Advanced Energy Materials

/Advanced Energy Materials

Deactivating Defects in Graphenes with Al2O3 Nanoclusters to Produce Long‐Life and High‐Rate Sodium‐Ion Batteries

2018-11-18T00:32:36+00:00November 17th, 2018|Categories: Publications|Tags: , |

The defects in graphene are deactivated by the coverage of Al2O3 nanoclusters, which suppress the irreversible decomposition of the sodium conductive salt in sodium‐ion battery electrolytes. An ion‐conducting, thin and homogenous solid electrolyte interphase is formed, resulting in high initial Coulombic efficiency, good rate capability, and cyclic stability for sodium‐ion storage. Abstract Carbon materials are the most promising anodes for sodium‐ion batteries (SIBs), but low initial Coulombic efficiency (ICE) and poor cyclic stability hinder their practical use. It is shown herein, that an effective but simple remedy for these problems can be achieved by deactivating defects in the carbon with Al2O3 nanocluster coverage. A 3D porous graphene monolith (PGM) is used as the model material and Al2O3 nanoclusters around 1 nm are grown on the defects of graphene. It is shown that these Al2O3 nanoclusters suppress the decomposition of conductive sodium salt in the electrolyte, resulting in the formation of a thin and homogenous solid electrolyte interphase (SEI). In addition, Al2O3 nanoclusters appear to reduce the detrimental etching of the SEI by hydrogen fluoride (HF) and improve its stability. Therefore, after the introduction of Al2O3 nanoclusters, the ICE, cyclic stability, and rate capability of the PGM are greatly improved. A higher ICE (70.2%) and capacity retention (82.9% after 500 cycles at 0.5 A g−1) than those of normally reported for large surface area carbons are achieved. This work indicates a new way to deactivate defects and modify the SEI of carbon materials, and hopefully accelerate the commercialization of carbon

Published in: "Advanced Energy Materials".

Deactivating Defects in Graphenes with Al2O3 Nanoclusters to Produce Long‐Life and High‐Rate Sodium‐Ion Batteries

2018-11-16T04:36:45+00:00November 16th, 2018|Categories: Publications|Tags: , |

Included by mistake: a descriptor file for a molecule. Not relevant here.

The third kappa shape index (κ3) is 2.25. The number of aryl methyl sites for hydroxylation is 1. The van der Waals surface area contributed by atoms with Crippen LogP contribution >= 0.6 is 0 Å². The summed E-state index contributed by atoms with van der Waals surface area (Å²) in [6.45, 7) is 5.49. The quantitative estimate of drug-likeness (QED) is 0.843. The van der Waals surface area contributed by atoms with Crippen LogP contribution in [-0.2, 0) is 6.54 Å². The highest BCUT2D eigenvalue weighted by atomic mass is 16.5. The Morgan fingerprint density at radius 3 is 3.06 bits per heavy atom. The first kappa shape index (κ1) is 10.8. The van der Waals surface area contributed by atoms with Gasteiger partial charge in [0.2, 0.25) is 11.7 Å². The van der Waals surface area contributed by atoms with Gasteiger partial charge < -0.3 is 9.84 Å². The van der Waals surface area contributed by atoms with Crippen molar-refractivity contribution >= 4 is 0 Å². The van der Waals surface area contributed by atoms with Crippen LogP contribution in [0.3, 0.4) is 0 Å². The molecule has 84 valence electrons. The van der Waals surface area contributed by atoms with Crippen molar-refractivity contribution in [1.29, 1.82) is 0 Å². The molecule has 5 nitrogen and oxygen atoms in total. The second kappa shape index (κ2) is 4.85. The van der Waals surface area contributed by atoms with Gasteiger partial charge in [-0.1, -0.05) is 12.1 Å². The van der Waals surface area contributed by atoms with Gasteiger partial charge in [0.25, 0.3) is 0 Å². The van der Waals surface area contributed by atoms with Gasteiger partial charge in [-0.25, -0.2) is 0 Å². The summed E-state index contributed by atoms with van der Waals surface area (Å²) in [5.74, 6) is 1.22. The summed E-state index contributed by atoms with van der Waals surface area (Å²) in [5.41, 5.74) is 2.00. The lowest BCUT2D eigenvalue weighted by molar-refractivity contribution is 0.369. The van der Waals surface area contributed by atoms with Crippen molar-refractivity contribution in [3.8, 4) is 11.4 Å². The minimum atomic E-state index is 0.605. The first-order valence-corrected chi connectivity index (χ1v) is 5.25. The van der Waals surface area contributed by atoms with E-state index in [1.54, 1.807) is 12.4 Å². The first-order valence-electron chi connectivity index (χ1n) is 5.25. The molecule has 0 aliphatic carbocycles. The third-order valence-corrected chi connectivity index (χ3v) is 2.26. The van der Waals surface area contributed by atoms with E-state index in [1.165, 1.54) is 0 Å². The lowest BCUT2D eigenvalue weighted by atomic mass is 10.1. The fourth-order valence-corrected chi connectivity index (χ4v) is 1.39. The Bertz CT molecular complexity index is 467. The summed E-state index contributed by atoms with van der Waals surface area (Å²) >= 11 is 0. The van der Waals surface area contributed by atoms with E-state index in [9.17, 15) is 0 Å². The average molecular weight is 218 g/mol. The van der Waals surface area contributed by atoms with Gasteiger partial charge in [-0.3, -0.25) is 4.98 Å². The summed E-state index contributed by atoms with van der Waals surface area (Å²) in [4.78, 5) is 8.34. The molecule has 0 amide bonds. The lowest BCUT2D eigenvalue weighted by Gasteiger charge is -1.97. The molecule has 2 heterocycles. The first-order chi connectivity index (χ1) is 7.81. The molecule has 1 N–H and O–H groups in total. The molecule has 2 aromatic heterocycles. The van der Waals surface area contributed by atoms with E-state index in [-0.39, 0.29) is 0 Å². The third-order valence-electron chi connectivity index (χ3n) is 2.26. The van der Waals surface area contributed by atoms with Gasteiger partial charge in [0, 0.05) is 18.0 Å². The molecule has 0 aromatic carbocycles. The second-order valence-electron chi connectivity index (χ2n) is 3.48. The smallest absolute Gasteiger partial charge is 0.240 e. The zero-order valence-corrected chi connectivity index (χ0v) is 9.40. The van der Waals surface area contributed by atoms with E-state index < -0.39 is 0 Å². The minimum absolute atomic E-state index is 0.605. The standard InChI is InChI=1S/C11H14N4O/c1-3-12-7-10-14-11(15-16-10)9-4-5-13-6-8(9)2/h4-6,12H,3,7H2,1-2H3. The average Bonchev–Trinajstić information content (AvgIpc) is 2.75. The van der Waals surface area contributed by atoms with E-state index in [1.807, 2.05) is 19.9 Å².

The defects in graphene are deactivated by the coverage of Al2O3 nanoclusters, which suppress the irreversible decomposition of the sodium conductive salt in sodium‐ion battery electrolytes. An ion‐conducting, thin and homogenous solid electrolyte interphase is formed, resulting in high initial Coulombic efficiency, good rate capability, and cyclic stability for sodium‐ion storage. Abstract Carbon materials are the most promising anodes for sodium‐ion batteries (SIBs), but low initial Coulombic efficiency (ICE) and poor cyclic stability hinder their practical use. It is shown herein, that an effective but simple remedy for these problems can be achieved by deactivating defects in the carbon with Al2O3 nanocluster coverage. A 3D porous graphene monolith (PGM) is used as the model material and Al2O3 nanoclusters around 1 nm are grown on the defects of graphene. It is shown that these Al2O3 nanoclusters suppress the decomposition of conductive sodium salt in the electrolyte, resulting in the formation of a thin and homogenous solid electrolyte interphase (SEI). In addition, Al2O3 nanoclusters appear to reduce the detrimental etching of the SEI by hydrogen fluoride (HF) and improve its stability. Therefore, after the introduction of Al2O3 nanoclusters, the ICE, cyclic stability, and rate capability of the PGM are greatly improved. A higher ICE (70.2%) and capacity retention (82.9% after 500 cycles at 0.5 A g−1) than those of normally reported for large surface area carbons are achieved. This work indicates a new way to deactivate defects and modify the SEI of carbon materials, and hopefully accelerate the commercialization of carbon